Here’s a checklist to help you get the most value from the domain registration process with the fewest headaches.
1. Get as many domains as you need. One domain for one website sounds obvious but if you’re planning a business website you might benefit from having some extra domains. For example, suppose your business is Joe’s Widgets. The domain joeswidget.com, if available, would be an obvious choice for your website. However, suppose you want some of your advertising to focus on just one of your services. You could also register widgetrepair.com and widgetconsulting.com, then use URL forwarding/redirection to point those domains to joeswidgets.com or one of its pages. Most registrars offer URL forwarding for free or for a small amount. URL forwarding can be done for free within your hosting account if the account supports multiple domains. (Web hosting options will be discussed in a later post.) Extra domains are only about $10/year so they can make a pretty good marketing investment.
2. Find good domain names that are available. After you’ve chosen some names, go to the website of the registrar you plan to use. There will be a mini-form that lets you check the availability of a domain name you type in. Most registrar websites also have a form to check the availability of multiple domains, although you might have to look around for it. If all the domains you want are available, you’re lucky. Although buying a domain already registered by someone else is possible, let’s assume you’d prefer to limit your domain hunt to names that are currently available. Pop open your favorite text editor and start typing in domain name candidates, one per line. Use the registrar website’s multiple-domain checking form to see which of them are available. You might also try NameBoy. It generates domain name candidates from 1 or 2 keywords you give it and tells you if they’re available.
3. Find available price discounts. During the registration process, many registrars will give you the opportunity to enter a discount code at the payment step. Go to Google and type in “discount”, “code”, and the name of the registrar you plan to use. Leave the web pages with applicable discount codes open as tabs so you can use them during registration.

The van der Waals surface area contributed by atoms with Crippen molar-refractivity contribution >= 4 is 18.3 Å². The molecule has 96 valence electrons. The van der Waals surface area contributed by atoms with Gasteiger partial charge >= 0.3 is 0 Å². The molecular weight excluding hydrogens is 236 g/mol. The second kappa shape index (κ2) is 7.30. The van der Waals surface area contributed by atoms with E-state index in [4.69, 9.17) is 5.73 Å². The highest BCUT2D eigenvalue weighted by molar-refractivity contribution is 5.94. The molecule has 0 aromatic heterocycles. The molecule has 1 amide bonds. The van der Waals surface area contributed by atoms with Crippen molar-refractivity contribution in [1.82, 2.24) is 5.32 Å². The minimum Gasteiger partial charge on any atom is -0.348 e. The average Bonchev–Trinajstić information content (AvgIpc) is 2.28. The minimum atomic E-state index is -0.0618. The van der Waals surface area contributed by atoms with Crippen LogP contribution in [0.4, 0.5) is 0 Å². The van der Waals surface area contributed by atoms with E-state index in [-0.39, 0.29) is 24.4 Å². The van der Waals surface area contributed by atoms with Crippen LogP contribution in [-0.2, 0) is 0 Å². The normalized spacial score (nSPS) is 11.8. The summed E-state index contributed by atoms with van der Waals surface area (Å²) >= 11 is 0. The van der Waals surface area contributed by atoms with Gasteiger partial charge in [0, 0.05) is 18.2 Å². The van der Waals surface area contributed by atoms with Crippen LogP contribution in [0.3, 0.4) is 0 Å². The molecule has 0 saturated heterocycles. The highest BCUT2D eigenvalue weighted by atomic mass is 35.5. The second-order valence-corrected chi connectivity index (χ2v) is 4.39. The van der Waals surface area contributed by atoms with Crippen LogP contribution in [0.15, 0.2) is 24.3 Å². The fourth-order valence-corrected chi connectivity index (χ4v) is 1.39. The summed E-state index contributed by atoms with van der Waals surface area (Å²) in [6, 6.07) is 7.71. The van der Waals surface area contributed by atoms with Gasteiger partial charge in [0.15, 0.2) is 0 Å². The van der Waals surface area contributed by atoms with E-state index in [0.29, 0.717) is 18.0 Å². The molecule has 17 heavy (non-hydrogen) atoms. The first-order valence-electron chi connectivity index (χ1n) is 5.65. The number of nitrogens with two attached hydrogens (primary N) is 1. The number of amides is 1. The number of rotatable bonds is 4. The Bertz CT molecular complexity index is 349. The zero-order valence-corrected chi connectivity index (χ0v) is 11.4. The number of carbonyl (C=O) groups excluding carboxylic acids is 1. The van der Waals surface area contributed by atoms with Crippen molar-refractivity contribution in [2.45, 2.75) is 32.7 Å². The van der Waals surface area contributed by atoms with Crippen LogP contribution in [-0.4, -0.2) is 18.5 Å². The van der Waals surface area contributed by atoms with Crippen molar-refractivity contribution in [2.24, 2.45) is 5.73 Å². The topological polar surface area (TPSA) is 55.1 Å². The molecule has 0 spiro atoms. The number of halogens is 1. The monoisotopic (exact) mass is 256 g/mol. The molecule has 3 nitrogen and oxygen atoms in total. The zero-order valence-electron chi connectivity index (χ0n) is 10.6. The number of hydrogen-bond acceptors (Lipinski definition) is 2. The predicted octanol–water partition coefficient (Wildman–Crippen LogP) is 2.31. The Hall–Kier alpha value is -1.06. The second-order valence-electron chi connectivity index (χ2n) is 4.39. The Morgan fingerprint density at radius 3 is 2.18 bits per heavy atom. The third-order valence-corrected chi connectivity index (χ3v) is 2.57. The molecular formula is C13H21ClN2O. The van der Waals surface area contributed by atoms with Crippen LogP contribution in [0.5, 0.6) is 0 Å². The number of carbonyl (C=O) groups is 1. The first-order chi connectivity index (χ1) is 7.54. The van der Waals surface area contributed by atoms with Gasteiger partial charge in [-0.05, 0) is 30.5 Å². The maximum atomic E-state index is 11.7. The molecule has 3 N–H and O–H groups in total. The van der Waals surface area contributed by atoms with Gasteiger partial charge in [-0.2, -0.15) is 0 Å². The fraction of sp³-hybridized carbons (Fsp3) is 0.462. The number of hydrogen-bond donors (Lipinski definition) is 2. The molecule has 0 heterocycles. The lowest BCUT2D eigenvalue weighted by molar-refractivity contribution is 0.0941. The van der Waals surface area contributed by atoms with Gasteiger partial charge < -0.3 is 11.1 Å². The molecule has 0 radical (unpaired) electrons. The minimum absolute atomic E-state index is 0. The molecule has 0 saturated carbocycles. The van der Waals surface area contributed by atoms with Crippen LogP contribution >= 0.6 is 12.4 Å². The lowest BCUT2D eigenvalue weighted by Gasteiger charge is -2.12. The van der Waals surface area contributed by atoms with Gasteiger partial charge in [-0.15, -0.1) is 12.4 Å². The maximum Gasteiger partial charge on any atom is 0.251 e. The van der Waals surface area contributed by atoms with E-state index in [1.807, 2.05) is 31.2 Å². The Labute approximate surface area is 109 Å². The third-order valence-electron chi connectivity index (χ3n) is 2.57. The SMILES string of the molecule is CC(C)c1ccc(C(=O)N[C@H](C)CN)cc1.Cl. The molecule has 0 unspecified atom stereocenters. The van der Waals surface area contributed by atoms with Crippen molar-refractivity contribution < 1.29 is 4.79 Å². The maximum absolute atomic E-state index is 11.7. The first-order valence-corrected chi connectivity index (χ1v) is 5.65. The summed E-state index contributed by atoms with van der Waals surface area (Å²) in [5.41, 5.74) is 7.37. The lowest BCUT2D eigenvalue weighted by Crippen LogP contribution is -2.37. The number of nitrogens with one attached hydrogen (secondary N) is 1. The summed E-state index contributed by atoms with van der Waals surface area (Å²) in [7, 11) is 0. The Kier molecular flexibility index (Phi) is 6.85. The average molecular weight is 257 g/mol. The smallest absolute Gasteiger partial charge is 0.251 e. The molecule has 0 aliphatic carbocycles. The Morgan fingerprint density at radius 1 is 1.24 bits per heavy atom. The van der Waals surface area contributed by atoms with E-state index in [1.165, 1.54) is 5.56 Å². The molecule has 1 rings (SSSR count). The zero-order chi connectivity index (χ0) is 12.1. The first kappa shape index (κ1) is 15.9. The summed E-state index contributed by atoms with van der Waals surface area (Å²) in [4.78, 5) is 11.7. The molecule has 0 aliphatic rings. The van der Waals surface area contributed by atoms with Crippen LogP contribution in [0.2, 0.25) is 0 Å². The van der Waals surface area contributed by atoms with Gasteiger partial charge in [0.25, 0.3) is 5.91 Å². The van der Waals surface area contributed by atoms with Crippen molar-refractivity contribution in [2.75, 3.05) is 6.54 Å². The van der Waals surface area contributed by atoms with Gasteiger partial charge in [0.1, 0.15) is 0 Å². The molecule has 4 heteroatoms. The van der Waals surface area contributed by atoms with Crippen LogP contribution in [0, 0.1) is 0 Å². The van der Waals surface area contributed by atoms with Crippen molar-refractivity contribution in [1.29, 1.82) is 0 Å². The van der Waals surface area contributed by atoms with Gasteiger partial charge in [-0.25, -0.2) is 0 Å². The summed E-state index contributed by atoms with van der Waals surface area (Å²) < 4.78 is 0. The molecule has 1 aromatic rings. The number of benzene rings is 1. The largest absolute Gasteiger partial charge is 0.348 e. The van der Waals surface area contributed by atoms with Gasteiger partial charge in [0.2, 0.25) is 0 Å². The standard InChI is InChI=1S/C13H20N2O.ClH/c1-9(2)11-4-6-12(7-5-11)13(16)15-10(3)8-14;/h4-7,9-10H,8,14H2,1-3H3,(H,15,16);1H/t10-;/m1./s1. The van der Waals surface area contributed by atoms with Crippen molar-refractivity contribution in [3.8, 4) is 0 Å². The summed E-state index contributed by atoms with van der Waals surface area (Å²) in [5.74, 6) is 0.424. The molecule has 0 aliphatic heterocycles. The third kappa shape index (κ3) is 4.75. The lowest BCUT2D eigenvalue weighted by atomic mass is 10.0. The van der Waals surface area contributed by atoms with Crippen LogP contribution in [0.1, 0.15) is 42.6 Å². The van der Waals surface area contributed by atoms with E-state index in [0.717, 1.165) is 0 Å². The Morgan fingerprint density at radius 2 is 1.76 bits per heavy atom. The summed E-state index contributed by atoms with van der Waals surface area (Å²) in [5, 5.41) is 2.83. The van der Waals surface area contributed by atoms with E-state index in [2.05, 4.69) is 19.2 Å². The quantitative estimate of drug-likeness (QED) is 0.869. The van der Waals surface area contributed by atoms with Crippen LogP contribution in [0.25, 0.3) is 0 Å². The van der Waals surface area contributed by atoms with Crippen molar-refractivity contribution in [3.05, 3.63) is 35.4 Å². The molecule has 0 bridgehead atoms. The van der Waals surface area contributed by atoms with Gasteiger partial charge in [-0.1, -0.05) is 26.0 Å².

4. Register the domains. On the registrar website enter the list of domains you want to register and follow the instructions. Look for the opportunity to enter a discount code before you submit payment for the registration fees. You may have to retry if a code has expired or is otherwise invalid.
5. Make sure your contact information is correct. During the registration process you set up your user account with the registrar. You’ve probably received one or more emails confirming the registration and account setup. Log in to your account and navigate to the part of the interface that allows you to edit your contact information. It will be in four sections, often containing identical contact information. The first section, for registrant, is the only section where it’s critical that the contact information is correct and up to date. That section identifies the domain’s owner (you), specifying who should be contacted for issues related to ownership of the domain(s). The contact information in all sections will probably be pre-populated with your billing name and address. If you wish, you can change the contact information. Just make sure it’s valid information that points to you. The registrar interface should have a checkbox that tells all sections to use the contact information specified in the registrant section. That’s common and simplest if you’re a one-person operation. The contact information should be default apply to all the domains in your account.
6. Set your domains to auto-renew. Log in to your account and find and set the option to have your domains auto-renew. This saves you the trouble of having to make a manual payment every year. It also gives you extra protection in case you somehow miss all the email warnings that your domains are in danger of expiring. You don’t want to build a killer website and have it go down the drain when the domain it sits on expires and gets registered by someone else.
7. Verify your information in the Whois database. Unless you specified Whois privacy during the registration process, your contact information should make its way into the master Whois database within 24 hours. Go to whois.domaintools.com and plug in your domain name(s) to see how you and your domains appear in the Whois database.